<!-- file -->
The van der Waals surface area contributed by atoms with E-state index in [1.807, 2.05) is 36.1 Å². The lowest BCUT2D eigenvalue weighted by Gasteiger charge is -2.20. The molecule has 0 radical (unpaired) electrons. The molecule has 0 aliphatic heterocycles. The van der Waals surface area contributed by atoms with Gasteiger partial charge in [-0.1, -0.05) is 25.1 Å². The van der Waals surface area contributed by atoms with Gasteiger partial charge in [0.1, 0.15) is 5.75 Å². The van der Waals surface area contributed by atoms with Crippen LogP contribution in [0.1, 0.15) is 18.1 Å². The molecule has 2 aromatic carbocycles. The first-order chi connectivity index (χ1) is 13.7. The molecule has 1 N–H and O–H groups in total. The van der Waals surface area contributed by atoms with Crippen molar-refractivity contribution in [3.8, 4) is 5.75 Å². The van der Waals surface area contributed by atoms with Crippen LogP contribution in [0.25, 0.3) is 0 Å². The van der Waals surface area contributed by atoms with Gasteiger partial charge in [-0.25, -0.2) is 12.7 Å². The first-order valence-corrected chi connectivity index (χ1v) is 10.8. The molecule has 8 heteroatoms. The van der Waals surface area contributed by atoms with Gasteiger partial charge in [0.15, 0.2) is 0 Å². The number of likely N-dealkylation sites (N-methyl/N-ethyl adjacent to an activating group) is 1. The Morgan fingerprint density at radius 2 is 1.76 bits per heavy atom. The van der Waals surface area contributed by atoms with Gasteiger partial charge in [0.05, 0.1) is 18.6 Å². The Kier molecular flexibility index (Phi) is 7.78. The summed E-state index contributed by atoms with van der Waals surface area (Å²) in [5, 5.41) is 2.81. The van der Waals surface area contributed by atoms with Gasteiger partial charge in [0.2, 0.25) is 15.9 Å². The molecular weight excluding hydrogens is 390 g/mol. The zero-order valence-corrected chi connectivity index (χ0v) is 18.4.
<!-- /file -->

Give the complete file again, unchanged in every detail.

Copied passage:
The van der Waals surface area contributed by atoms with E-state index in [1.807, 2.05) is 36.1 Å². The lowest BCUT2D eigenvalue weighted by Gasteiger charge is -2.20. The molecule has 0 radical (unpaired) electrons. The molecule has 0 aliphatic heterocycles. The van der Waals surface area contributed by atoms with Gasteiger partial charge in [-0.1, -0.05) is 25.1 Å². The van der Waals surface area contributed by atoms with Gasteiger partial charge in [0.1, 0.15) is 5.75 Å². The van der Waals surface area contributed by atoms with Crippen LogP contribution in [0.1, 0.15) is 18.1 Å². The molecule has 2 aromatic carbocycles. The first-order chi connectivity index (χ1) is 13.7. The molecule has 1 N–H and O–H groups in total. The van der Waals surface area contributed by atoms with Crippen molar-refractivity contribution in [3.8, 4) is 5.75 Å². The van der Waals surface area contributed by atoms with Crippen LogP contribution in [0.25, 0.3) is 0 Å². The van der Waals surface area contributed by atoms with Gasteiger partial charge in [-0.25, -0.2) is 12.7 Å². The first-order valence-corrected chi connectivity index (χ1v) is 10.8. The molecule has 8 heteroatoms. The van der Waals surface area contributed by atoms with Gasteiger partial charge in [0.15, 0.2) is 0 Å². The number of likely N-dealkylation sites (N-methyl/N-ethyl adjacent to an activating group) is 1. The Morgan fingerprint density at radius 2 is 1.76 bits per heavy atom. The van der Waals surface area contributed by atoms with Gasteiger partial charge in [0.05, 0.1) is 18.6 Å². The Kier molecular flexibility index (Phi) is 7.78. The summed E-state index contributed by atoms with van der Waals surface area (Å²) in [5, 5.41) is 2.81. The van der Waals surface area contributed by atoms with Gasteiger partial charge in [0.2, 0.25) is 15.9 Å². The molecular weight excluding hydrogens is 390 g/mol. The zero-order valence-corrected chi connectivity index (χ0v) is 18.4.